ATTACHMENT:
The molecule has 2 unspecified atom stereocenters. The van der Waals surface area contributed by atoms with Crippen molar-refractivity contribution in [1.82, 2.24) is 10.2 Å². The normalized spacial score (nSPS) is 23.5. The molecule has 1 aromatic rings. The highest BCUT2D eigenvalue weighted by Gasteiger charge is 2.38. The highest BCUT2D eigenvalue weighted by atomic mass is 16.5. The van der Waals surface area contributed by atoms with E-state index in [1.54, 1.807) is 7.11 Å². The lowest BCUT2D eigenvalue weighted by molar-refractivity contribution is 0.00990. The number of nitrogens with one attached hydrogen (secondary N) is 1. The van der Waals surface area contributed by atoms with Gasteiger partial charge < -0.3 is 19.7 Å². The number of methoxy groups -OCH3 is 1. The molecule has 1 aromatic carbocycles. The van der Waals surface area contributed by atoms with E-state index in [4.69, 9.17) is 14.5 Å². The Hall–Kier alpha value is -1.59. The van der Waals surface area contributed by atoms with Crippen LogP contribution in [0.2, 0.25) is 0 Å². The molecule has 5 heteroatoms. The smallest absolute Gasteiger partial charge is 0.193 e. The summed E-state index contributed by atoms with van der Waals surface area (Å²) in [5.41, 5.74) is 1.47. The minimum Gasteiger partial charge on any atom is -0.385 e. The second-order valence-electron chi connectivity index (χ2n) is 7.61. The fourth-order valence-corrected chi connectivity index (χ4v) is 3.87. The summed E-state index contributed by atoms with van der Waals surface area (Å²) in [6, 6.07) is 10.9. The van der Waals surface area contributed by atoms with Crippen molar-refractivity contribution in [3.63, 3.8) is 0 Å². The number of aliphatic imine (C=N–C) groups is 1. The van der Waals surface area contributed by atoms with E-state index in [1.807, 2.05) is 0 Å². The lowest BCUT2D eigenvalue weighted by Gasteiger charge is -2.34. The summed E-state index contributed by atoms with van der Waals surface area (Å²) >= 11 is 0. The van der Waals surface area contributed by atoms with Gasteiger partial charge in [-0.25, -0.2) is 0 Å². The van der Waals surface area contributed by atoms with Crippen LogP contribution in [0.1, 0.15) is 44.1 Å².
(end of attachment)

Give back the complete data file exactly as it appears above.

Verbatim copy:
The molecule has 2 unspecified atom stereocenters. The van der Waals surface area contributed by atoms with Crippen molar-refractivity contribution in [1.82, 2.24) is 10.2 Å². The normalized spacial score (nSPS) is 23.5. The molecule has 1 aromatic rings. The highest BCUT2D eigenvalue weighted by Gasteiger charge is 2.38. The highest BCUT2D eigenvalue weighted by atomic mass is 16.5. The van der Waals surface area contributed by atoms with E-state index in [1.54, 1.807) is 7.11 Å². The lowest BCUT2D eigenvalue weighted by molar-refractivity contribution is 0.00990. The number of nitrogens with one attached hydrogen (secondary N) is 1. The van der Waals surface area contributed by atoms with Gasteiger partial charge < -0.3 is 19.7 Å². The number of methoxy groups -OCH3 is 1. The molecule has 1 aromatic carbocycles. The van der Waals surface area contributed by atoms with E-state index in [4.69, 9.17) is 14.5 Å². The Hall–Kier alpha value is -1.59. The van der Waals surface area contributed by atoms with Crippen LogP contribution in [0.2, 0.25) is 0 Å². The molecule has 5 heteroatoms. The smallest absolute Gasteiger partial charge is 0.193 e. The summed E-state index contributed by atoms with van der Waals surface area (Å²) in [5.41, 5.74) is 1.47. The minimum Gasteiger partial charge on any atom is -0.385 e. The second-order valence-electron chi connectivity index (χ2n) is 7.61. The fourth-order valence-corrected chi connectivity index (χ4v) is 3.87. The summed E-state index contributed by atoms with van der Waals surface area (Å²) in [6, 6.07) is 10.9. The van der Waals surface area contributed by atoms with Crippen molar-refractivity contribution in [3.63, 3.8) is 0 Å². The number of aliphatic imine (C=N–C) groups is 1. The van der Waals surface area contributed by atoms with E-state index in [1.807, 2.05) is 0 Å². The lowest BCUT2D eigenvalue weighted by Gasteiger charge is -2.34. The summed E-state index contributed by atoms with van der Waals surface area (Å²) >= 11 is 0. The van der Waals surface area contributed by atoms with Gasteiger partial charge in [-0.25, -0.2) is 0 Å². The van der Waals surface area contributed by atoms with Crippen LogP contribution in [0.1, 0.15) is 44.1 Å².